The Kozak Consensus sequence as well as secondary structure is known to be critical in the determination of start sites [34, 35]. These two parameters were researched in detail for the best representation in the classification and identification algorithms. Independent analysis of the codon context served an important role of identifying how inclusive the window should be as well as the relative importance of individual base positions. In our investigation, we saw a clear preference of the -6 (G/C) and -7 (C) positions within our set of sequences containing aTISs. While the traditional Kozak consensus base positions (-3, +4) were also conserved, they were much more conserved within our negative set of sequences which did not utilize alternative translation. It is clear that within our set, -6 and -7 positions may be necessary if the alternative site is not in an ideal Kozak sequence.

It is also of note, that CUG was the most common aTIS found (80%) within the validated set and resulted in 50% of the aTISs in the predicted set. The GUG start site was the second most common site in the predicted set. This is consistent with initial studies done to compare the relative expression levels of products resulting from single base polymorphisms of the traditional AUG start site [2]. It is also of note, that CUG and GUG are the most common aTIS in species known to use this as form of expression regulation such as Drosophila and E-coli [36, 37].

Secondary Structure

The specific nucleotide composition in a given region aids in determining the stability of the region in terms of the secondary structures that are produced [31, 38]. Secondary structures are composed of simple stems and loops resulting from RNA folding and bonding due to chemical interactions of the nucleotide bases. The stability of these structures is a result of the strength of the bonds that form them. Several patterns have been identified that lead to complex secondary structures. These structures have been identified for their specific effects on translation during various biological conditions. The codon's position within the structure effects the efficiency of ribosome scanning and binding [34, 39]. The greater the stability, the more difficult it is for the ribosome to bind and begin translation. In terms of complex structures, the individual loops are known to be less stable than the stem portions. The stability is measured in terms of free energy, and energies greater than -50 kcal/mol are known to be inhibitory [33]. While these inhibitory regions aid to halt ribosome scanning and begin translation, stable downstream secondary structures can direct ribosomal scanning and aid in translation initiation [35]. Consideration of the structures as well as the related free energies were critical in examining their effect on alternative initiation.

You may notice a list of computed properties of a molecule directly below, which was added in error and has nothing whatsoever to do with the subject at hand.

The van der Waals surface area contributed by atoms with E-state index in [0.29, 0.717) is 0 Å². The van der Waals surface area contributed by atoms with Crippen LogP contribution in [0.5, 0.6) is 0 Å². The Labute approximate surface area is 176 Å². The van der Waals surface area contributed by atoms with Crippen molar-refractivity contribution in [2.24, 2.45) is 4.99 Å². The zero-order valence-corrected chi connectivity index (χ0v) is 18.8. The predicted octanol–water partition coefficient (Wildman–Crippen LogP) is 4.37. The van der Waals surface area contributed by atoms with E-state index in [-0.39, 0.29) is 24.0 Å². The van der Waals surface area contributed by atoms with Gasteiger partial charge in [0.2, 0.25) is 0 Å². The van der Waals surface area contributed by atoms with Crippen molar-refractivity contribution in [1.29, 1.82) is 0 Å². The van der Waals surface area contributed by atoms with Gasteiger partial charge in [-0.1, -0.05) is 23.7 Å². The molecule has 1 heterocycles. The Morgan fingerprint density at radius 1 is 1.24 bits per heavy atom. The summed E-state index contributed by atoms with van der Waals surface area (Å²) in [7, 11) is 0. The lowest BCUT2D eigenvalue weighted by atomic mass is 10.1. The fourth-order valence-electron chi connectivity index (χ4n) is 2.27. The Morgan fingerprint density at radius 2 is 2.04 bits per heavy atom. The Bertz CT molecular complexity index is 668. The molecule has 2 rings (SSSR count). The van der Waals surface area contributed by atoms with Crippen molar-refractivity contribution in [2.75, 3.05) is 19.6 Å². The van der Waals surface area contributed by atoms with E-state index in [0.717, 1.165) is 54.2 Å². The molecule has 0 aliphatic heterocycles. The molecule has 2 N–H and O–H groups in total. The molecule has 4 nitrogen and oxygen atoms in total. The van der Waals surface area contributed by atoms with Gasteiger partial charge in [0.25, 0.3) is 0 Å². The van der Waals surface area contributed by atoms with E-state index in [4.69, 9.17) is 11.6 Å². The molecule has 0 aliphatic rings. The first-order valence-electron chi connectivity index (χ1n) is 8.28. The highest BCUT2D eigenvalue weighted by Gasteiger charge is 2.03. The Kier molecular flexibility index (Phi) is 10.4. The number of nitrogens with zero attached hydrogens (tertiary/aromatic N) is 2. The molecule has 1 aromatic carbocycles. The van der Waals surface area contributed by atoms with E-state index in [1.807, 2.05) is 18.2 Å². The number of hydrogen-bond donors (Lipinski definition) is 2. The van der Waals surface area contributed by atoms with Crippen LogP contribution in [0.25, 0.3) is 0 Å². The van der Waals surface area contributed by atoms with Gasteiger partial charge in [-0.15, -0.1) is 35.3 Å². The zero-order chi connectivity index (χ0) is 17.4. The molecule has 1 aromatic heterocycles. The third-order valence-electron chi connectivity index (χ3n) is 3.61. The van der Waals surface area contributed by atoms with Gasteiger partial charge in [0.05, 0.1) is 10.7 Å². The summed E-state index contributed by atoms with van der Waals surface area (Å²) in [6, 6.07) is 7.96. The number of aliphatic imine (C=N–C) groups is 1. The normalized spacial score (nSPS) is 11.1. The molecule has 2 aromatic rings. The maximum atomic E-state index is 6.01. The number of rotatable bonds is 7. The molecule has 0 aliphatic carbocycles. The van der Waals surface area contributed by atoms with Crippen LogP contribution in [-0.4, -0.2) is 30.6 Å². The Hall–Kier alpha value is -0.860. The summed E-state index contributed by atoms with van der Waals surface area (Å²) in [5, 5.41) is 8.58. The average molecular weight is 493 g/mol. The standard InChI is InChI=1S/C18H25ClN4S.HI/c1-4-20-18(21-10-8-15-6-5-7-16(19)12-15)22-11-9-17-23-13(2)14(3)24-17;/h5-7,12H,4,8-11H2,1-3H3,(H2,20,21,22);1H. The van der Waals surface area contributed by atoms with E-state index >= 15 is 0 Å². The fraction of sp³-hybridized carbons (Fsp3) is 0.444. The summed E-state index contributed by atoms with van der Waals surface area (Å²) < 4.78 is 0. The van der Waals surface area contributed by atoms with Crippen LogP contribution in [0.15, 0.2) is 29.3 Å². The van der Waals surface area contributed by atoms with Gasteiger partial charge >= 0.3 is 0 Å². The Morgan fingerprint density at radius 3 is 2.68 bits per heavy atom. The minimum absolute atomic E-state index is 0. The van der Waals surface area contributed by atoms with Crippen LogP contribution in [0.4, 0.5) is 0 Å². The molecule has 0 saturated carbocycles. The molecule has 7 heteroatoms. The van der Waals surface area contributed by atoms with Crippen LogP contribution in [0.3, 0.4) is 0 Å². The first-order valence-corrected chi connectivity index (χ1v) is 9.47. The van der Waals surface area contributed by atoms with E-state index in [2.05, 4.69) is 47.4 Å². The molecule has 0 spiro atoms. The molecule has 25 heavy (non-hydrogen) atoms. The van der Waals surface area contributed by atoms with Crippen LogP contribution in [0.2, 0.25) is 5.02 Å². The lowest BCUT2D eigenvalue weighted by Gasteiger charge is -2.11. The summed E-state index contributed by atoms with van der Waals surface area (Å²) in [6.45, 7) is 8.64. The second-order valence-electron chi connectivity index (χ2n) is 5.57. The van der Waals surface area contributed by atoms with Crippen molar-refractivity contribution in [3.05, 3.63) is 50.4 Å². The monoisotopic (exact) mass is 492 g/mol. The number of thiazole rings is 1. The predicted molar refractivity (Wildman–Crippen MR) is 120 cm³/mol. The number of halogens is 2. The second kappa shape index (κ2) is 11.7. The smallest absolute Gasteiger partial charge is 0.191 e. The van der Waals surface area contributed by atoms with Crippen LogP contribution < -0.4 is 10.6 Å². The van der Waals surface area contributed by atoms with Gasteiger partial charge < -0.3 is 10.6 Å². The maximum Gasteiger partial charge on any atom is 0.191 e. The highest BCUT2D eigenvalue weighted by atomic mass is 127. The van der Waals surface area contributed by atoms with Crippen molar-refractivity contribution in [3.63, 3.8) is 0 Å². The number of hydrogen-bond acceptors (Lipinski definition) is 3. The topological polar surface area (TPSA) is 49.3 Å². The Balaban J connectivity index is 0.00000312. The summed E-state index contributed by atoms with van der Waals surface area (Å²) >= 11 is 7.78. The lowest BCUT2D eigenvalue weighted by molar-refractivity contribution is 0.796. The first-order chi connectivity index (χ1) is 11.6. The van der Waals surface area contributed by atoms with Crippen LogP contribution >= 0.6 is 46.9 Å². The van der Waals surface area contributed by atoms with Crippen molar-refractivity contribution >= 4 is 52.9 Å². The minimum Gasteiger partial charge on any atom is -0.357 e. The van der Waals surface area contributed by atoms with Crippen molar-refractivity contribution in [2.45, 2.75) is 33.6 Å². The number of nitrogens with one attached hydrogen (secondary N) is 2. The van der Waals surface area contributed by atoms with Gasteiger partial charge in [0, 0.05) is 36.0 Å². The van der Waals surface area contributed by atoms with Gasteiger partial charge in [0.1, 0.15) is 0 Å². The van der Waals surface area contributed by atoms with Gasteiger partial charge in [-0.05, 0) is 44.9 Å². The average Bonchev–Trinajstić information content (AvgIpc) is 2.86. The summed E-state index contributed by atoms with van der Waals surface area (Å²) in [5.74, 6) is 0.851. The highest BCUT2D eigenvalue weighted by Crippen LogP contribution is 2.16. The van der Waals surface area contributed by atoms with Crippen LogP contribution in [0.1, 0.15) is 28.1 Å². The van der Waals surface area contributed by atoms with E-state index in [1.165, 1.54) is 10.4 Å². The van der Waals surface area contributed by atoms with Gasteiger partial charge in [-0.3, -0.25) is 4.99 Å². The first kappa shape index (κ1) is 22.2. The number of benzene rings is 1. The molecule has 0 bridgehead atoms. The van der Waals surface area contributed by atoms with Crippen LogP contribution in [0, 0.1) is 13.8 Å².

Sequence Classification

Since the C4.5 classification algorithm operates on the theory of information gain, parameters yielding the greatest information occur earlier in the classification tree. By using a set of continuous and categorical variables, we achieved a set of 'if-then' rules capable of identifying mRNA sequences which are likely to contain aTISs. The clustering algorithm indicated that the most critical parameters included the number of upstream AUGs, UTR length, the consensus sequence pattern featuring positions -6 and -7, the presence or absence of the IRES, and the G/C ratio.

In situations where no other AUGs are present, alternative initiation may occur at an alternative start site in an ideal consensus sequence. This accounts principally for the fact that a count of zero AUGs is a high indication of alternative initiation in our decision tree. On the other hand, multiple AUGs are often an indication that translation is highly regulated. Unique protein isoforms may be produced at various efficiencies allowing for lower or higher expression levels of a particular product. The length of the 5'-UTR has always been considered an indication of highly regulated sequences. Long 5'-UTRs often contain complex, stable secondary structures, and other long regulatory sequences [33, 35, 40]. The influence of both the novel consensus sequences (at positions -7 and -6) and the Kozak consensus sequences were consistent with the previous examination of the patterns within our training set. The G/C ratio was also determined to be an influential feature in classification. With a higher the G/C ratio, more inhibition is present for translation. Finally, the presence of secondary structures, specifically the IRES was critical for classification. Notably, IRES structures are important for their directional influence on translation [33].